Few economists would attribute the differences in growth rates between Asia and Africa to the optimal workings of the invisible hand, and most would favor policies that would raise African growth rates. Even in the absence of distortionary policies and even abstracting from skepticism that consumers make adequate intertemporal decisions, most governments and policy makers appear to regard growth as a good thing per se. A necessary (but certainly not sufficient) condition for growth is investment, in machines, in people, or in both. In a closed economy, these investments can come only from postponing consumption, that is from saving. In an international economy, investment in one country can be supported by saving elsewhere in the world, but as a matter of fact, there is a very high correlation between national investment and national saving at least when both are defined to exclude education (for recent assessments, see Feldstein and Horioka, 1980; Feldstein and Bacchetta, 1991; and Bosworth, 1993). Indeed, Feldstein and Bacchetta (1991) conclude that “an increase in national saving has a substantial effect on the level of investment” (p. 218). If so, it is a short step to the conclusion that saving drives growth, and that the appropriate policies for growth are those that promote saving.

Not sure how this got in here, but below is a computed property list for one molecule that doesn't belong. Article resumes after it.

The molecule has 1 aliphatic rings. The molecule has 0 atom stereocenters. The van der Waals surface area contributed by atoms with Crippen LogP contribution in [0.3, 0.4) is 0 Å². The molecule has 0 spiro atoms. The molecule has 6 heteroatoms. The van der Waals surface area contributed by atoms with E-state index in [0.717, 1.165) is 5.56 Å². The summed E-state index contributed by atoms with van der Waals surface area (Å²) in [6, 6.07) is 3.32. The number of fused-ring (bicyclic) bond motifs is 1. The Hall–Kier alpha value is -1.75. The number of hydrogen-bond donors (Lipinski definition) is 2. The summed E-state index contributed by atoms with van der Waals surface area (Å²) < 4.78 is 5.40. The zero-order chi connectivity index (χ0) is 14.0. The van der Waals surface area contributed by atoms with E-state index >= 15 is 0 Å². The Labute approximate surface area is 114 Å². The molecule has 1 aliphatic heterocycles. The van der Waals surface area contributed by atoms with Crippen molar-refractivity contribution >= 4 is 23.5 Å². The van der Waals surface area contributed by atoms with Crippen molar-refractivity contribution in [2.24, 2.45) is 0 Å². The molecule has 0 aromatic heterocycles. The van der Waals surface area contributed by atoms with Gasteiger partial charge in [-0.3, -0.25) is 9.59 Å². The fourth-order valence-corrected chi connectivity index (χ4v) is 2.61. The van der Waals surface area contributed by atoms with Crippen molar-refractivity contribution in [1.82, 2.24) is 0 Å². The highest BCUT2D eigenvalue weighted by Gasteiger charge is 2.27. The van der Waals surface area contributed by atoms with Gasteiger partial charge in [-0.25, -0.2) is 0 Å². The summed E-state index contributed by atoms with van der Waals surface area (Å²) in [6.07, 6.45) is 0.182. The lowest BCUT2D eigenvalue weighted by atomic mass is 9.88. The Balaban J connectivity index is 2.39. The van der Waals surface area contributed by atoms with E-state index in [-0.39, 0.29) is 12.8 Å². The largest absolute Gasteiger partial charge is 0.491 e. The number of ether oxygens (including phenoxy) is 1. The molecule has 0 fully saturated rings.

That such a conclusion is logically coherent must be checked using a formal growth model, but as we shall see in the next section, the task is readily accomplished.